(b) Shipping containers or outer wrappings used by retailers to ship or deliver any such commodity to retail customers if such containers and wrappings bear no printed matter pertaining to any particular commodity; or

(c) Containers subject to the provisions of the Act of August 3, 1912 (37 Stat. 250, as amended; 15 U.S.C. 231-233), the Act of March 4, 1915 (38 Stat. 1186, as amended; 15 U.S.C. 234-236), the Act of August 31, 1916 (39 Stat. 673, as amended; 15 U.S.C. 251-256), or the Act of May 21, 1928 (45 Stat. 635, as amended; 15 U.S.C. 257-257i).

(d) Containers used for tray pack displays in retail establishments.

(e) Transparent wrappers or containers which do not bear written, printed, or graphic matter obscuring the label information required by this part.

A requirement contained in this part that any word, statement, or other information appear on the label shall not be considered to be complied with unless such word, statement, or information also appears on the outer container or wrapper of the retail package of the article, or, as stated in paragraph (e) of this section, such information is easily legible by virtue of the transparency of the outer wrapper or container. Where a consumer commodity is marketed in a multiunit retail package bearing the mandatory label information as required by this part and the unit containers are not intended to be sold separately, the net weight placement requirement of 101.105(f) applicable to such unit containers is waived if the units are in compliance with all the other requirements of this part.

Sec. 1.21 Failure to reveal material facts.

(a) Labeling of a food, drug, device, or cosmetic shall be deemed to be misleading if it fails to reveal facts that are:

(1) Material in light of other representations made or suggested by statement, word, design, device or any combination thereof; or

(2) Material with respect to consequences which may result from use of the article under: (i) The conditions prescribed in such labeling or (ii) such conditions of use as are customary or usual.

(b) Affirmative disclosure of material facts pursuant to paragraph (a) of this section may be required, among other appropriate regulatory procedures, by

(1) Regulations in this chapter promulgated pursuant to section 701(a) of the act; or

(2) Direct court enforcement action.

(c) Paragraph (a) of this section does not:

(1) Permit a statement of differences of opinion with respect to warnings (including contraindications, precautions, adverse reactions, and other information relating to possible product hazards) required in labeling for food, drugs, devices, or cosmetics under the act.

(2) Permit a statement of differences of opinion with respect to the effectiveness of a drug unless each of the opinions expressed is supported by substantial evidence of effectiveness as defined in sections 505(d) and 512(d) of the act.

Sec. 1.23 Procedures for requesting variations and exemptions from required label statements.

Section 403(e) of the act (in this part 1, the termact means the Federal Food, Drug, and Cosmetic Act) provides for the establishment by regulation of reasonable variations and exemptions for small packages from the required declaration of net quantity of contents. Section 403(i) of the act provides for the establishment by regulation of exemptions from the required declaration of ingredients where such declaration is impracticable, or results in deception or unfair competition. Section 502(b) of the act provides for the establishment by regulation of reasonable variations and exemptions for small packages from the required declaration of net quantity of contents. Section 602(b) of the act provides for the establishment by regulation of reasonable variations and exemptions for small packages from the required declaration of net quantity of contents. Section 5(b) of the Fair Packaging and Labeling Act provides for the establishment by regulation of exemptions from certain required declarations of net quantity of contents, identity of commodity, identity and location of manufacturer, packer, or distributor, and from declaration of net quantity of servings represented, based on a finding that full compliance with such required declarations is impracticable or not necessary for the adequate protection of consumers, and a further finding that the nature, form, or quantity of the packaged consumer commodity or other good and sufficient reasons justify such exemptions. The Commissioner, on his own initiative or on petition of an interested person, may propose a variation or exemption based upon any of the foregoing statutory provisions, including proposed findings if section 5(b) of the Fair Packaging and Labeling Act applies, pursuant to parts 10, 12, 13, 14, 15, 16, and 19 of this chapter.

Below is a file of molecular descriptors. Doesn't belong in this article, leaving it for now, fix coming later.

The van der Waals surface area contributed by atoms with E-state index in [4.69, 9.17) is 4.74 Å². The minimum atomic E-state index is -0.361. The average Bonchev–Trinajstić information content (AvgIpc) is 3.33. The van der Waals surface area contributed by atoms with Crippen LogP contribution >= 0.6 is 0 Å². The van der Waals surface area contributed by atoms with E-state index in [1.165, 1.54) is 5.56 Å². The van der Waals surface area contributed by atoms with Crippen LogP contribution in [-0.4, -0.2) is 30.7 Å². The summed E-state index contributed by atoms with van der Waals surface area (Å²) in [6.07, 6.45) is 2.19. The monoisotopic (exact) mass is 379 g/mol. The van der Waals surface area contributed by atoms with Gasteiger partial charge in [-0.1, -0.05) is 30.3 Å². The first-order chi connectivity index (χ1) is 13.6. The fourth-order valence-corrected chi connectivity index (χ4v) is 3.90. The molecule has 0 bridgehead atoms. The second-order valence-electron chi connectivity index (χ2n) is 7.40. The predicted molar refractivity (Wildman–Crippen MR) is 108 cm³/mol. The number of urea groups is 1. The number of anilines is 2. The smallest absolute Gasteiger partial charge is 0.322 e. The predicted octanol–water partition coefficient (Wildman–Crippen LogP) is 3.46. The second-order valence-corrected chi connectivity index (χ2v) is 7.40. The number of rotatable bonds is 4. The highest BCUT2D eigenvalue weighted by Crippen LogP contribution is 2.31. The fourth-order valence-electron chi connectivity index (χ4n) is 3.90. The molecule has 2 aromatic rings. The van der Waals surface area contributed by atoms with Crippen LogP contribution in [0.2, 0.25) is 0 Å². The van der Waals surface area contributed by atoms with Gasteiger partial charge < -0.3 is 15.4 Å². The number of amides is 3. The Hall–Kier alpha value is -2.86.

Sec. 1.24 Exemptions from required label statements.

The following exemptions are granted from label statements required by this part:

(a)Foods. (1) While held for sale, a food shall be exempt from the required declaration of net quantity of contents specified in this part if said food is received in bulk containers at a retail establishment and is accurately weighed, measured, or counted either within the view of the purchaser or in compliance with the purchaser's order.